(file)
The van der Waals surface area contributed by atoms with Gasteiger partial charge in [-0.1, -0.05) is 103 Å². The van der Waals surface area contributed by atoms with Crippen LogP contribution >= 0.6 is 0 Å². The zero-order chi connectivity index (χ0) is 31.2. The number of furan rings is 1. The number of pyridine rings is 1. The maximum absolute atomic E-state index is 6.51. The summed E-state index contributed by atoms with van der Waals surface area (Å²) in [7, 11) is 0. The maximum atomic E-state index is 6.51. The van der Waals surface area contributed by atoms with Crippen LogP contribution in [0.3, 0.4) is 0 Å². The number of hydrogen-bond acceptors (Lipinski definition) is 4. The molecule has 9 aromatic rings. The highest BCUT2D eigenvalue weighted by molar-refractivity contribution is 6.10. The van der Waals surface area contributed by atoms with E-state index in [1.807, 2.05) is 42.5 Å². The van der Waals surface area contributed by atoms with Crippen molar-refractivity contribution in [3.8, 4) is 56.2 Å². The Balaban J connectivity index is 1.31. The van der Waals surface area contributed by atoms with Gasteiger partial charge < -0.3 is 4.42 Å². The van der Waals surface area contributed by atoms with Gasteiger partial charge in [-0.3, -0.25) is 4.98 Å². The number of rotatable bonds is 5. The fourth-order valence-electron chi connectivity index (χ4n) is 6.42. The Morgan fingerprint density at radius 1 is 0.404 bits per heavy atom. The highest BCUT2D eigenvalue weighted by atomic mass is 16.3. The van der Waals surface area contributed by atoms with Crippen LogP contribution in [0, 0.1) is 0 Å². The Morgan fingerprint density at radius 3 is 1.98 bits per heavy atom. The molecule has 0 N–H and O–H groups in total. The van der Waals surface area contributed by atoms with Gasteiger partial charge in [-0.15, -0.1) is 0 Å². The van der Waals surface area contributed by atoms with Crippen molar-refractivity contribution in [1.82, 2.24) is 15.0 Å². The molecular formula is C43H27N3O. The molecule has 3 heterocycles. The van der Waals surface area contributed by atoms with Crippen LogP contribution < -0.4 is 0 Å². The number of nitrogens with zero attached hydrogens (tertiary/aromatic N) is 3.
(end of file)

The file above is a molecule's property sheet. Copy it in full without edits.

The van der Waals surface area contributed by atoms with Gasteiger partial charge in [-0.1, -0.05) is 103 Å². The van der Waals surface area contributed by atoms with Crippen LogP contribution >= 0.6 is 0 Å². The zero-order chi connectivity index (χ0) is 31.2. The number of furan rings is 1. The number of pyridine rings is 1. The maximum absolute atomic E-state index is 6.51. The summed E-state index contributed by atoms with van der Waals surface area (Å²) in [7, 11) is 0. The maximum atomic E-state index is 6.51. The van der Waals surface area contributed by atoms with Crippen LogP contribution in [0.3, 0.4) is 0 Å². The number of hydrogen-bond acceptors (Lipinski definition) is 4. The molecule has 9 aromatic rings. The highest BCUT2D eigenvalue weighted by molar-refractivity contribution is 6.10. The van der Waals surface area contributed by atoms with E-state index in [1.807, 2.05) is 42.5 Å². The van der Waals surface area contributed by atoms with Crippen molar-refractivity contribution in [3.8, 4) is 56.2 Å². The Balaban J connectivity index is 1.31. The van der Waals surface area contributed by atoms with Gasteiger partial charge < -0.3 is 4.42 Å². The van der Waals surface area contributed by atoms with Gasteiger partial charge in [-0.3, -0.25) is 4.98 Å². The number of rotatable bonds is 5. The fourth-order valence-electron chi connectivity index (χ4n) is 6.42. The Morgan fingerprint density at radius 1 is 0.404 bits per heavy atom. The highest BCUT2D eigenvalue weighted by atomic mass is 16.3. The van der Waals surface area contributed by atoms with Crippen LogP contribution in [0, 0.1) is 0 Å². The Morgan fingerprint density at radius 3 is 1.98 bits per heavy atom. The molecule has 0 N–H and O–H groups in total. The van der Waals surface area contributed by atoms with Gasteiger partial charge in [-0.15, -0.1) is 0 Å². The van der Waals surface area contributed by atoms with Crippen molar-refractivity contribution in [1.82, 2.24) is 15.0 Å². The molecular formula is C43H27N3O. The molecule has 3 heterocycles. The van der Waals surface area contributed by atoms with Crippen LogP contribution < -0.4 is 0 Å². The number of nitrogens with zero attached hydrogens (tertiary/aromatic N) is 3.